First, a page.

Or Todd. I usually leave commentary on the State of the Mac to my Celtic Cousin Scott, but need to chime in here. It doesn’t matter that the OS is what makes Macs sing, Apple is still a hardware company. Even iTunes Music Store is simply a vehicle to sell iPods, though I’m sure SJobs revels in hanging out with rock stars as well.
Several blogs I read today have pointed to Cringley’s post on Boot Camp. Does anyone believe that Apple would push back the release of an OS for six months to placate a hardware vendor and cut its own throat and sales of Apple hardware? Would the purchaser of such hardware be willing to wait 6 months while a custom version of the OS was made that ran on their computer, while owners of real Macs could do it on day one? The only way I could see this flying is if Dell, HP and other PC vendors designed their hardware explicitly with Mac OS support in mind, including all of the device drivers neccessary.
Let?s not forget that SJobs was also the slayer of the Mac clone industry shortly after his return from a Sculley-induced exile. He’s going to think long and hard (and maybe lobotomized) before allowing hardware from another CCP (Crappy Computer Manufacturer) to run the OS. And what do you think Dell’s or HP’s support people are going to tell customers who call complaining about crashes? That the hardware sucks, or that it’s that darn Mac OS? Off course they’re going to lie out of their posterior orifices and blame the OS.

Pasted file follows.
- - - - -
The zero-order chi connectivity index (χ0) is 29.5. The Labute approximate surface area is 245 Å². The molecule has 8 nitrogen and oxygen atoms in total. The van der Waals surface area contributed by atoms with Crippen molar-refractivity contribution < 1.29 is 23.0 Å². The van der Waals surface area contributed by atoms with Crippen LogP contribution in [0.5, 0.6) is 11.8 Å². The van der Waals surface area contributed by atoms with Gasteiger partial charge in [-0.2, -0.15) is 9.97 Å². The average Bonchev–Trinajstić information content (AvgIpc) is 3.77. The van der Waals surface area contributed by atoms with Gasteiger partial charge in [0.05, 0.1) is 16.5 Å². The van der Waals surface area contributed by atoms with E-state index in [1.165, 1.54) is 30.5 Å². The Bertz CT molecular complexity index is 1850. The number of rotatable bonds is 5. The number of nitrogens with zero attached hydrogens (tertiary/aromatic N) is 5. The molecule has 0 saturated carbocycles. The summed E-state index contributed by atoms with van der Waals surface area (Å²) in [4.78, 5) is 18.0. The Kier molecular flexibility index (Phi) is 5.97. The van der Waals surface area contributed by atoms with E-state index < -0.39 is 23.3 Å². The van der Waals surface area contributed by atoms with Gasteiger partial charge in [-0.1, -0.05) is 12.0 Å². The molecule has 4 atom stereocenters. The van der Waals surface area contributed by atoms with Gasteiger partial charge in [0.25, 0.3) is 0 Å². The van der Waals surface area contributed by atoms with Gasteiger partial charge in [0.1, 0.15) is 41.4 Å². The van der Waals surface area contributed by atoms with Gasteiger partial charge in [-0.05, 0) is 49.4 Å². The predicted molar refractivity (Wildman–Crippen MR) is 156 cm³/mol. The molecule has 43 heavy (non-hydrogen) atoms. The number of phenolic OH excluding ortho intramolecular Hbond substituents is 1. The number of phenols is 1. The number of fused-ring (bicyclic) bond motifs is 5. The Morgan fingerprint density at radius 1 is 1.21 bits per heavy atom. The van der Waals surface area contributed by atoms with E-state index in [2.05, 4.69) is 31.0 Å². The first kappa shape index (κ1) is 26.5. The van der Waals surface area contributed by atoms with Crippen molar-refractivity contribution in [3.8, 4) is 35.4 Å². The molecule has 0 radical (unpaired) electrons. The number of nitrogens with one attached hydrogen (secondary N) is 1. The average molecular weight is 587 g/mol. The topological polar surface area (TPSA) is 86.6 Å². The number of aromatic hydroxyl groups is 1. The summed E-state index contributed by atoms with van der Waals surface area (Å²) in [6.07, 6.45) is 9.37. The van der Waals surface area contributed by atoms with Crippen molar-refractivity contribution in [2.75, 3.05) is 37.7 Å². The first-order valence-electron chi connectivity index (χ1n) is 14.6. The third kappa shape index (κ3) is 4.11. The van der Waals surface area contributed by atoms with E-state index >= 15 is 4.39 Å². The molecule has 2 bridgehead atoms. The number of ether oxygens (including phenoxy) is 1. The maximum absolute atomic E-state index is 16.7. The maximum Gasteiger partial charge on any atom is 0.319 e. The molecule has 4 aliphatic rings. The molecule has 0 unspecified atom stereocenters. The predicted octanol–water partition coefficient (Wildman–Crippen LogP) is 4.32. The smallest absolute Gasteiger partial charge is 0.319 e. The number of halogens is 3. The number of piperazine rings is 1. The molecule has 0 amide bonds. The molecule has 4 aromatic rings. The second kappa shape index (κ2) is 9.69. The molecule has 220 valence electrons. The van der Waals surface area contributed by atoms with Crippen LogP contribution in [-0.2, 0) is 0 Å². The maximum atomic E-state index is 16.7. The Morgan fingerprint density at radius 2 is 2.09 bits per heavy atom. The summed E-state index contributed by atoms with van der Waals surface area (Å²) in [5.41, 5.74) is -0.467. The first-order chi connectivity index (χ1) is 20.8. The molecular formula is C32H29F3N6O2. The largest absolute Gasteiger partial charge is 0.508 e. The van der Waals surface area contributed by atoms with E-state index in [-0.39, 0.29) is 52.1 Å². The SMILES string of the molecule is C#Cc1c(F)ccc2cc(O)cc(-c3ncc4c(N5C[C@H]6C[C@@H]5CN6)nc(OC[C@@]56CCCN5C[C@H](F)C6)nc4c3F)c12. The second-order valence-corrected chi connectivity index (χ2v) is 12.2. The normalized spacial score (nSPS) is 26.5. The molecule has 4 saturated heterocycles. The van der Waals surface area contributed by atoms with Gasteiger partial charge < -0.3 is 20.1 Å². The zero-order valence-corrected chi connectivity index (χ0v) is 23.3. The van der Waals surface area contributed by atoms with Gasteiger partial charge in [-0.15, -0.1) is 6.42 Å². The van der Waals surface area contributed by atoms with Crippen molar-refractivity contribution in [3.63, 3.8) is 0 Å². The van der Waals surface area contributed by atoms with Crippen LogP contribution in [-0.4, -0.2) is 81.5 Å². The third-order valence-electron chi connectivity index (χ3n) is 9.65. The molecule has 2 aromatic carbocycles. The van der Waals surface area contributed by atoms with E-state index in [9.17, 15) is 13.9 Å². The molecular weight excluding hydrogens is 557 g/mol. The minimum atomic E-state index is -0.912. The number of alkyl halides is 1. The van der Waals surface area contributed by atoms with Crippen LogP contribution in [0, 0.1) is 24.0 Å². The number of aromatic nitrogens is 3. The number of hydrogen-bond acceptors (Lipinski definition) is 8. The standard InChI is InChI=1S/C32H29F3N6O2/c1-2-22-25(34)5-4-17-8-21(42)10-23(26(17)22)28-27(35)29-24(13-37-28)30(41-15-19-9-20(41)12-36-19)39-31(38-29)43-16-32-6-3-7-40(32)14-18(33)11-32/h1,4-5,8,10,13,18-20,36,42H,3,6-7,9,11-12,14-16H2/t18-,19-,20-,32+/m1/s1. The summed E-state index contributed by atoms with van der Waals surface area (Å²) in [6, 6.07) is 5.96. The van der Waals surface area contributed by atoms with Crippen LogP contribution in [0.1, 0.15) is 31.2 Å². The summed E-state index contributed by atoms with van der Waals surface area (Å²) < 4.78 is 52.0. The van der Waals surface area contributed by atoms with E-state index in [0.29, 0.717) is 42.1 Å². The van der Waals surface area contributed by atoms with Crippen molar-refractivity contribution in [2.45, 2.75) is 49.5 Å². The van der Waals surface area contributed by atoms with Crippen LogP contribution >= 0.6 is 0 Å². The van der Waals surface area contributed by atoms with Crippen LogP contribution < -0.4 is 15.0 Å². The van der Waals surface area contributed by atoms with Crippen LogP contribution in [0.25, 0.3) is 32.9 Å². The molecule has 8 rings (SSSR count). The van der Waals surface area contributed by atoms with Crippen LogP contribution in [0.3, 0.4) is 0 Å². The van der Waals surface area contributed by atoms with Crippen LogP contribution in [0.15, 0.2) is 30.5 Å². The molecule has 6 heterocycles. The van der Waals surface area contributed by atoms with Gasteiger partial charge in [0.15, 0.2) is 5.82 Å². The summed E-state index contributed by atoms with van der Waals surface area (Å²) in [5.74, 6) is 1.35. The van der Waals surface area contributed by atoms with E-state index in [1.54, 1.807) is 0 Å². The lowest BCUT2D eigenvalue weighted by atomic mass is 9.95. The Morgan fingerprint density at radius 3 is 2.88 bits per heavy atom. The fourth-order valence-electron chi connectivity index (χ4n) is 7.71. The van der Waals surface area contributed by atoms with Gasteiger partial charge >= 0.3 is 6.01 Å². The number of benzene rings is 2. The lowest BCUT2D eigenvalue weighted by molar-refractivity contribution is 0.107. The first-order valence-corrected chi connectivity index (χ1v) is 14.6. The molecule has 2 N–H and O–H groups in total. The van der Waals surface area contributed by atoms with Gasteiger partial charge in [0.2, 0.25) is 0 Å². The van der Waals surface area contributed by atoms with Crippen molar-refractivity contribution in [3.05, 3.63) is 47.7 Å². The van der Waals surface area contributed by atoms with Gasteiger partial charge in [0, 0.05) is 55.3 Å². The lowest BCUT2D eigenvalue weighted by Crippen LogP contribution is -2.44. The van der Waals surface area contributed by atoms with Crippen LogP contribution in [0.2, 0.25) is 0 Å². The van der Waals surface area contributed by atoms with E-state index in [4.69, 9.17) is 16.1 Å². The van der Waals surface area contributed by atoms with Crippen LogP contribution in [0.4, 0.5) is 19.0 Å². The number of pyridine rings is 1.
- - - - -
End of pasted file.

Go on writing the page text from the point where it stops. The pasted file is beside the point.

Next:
Final thought – the current client version of the OS does not require a serial number and has none of the (admittedly feeble) authentication schemes that Microsoft does. OS X Server does use serial numbers, but there is nothing that currently prevents a users from running multiple machines on the same serial number. If Apple is going to give up a hardware sale to another manufacturer simply to sell them a copy of the OS and perhaps iWork, Stevo is certainly going to try to find a way to make sure that the OS was paid for. Make no mistake about it – he won’t look at it as a sale of a copy of the OS, he’ll look at it as a lost opportunity to have sold them a real Mac.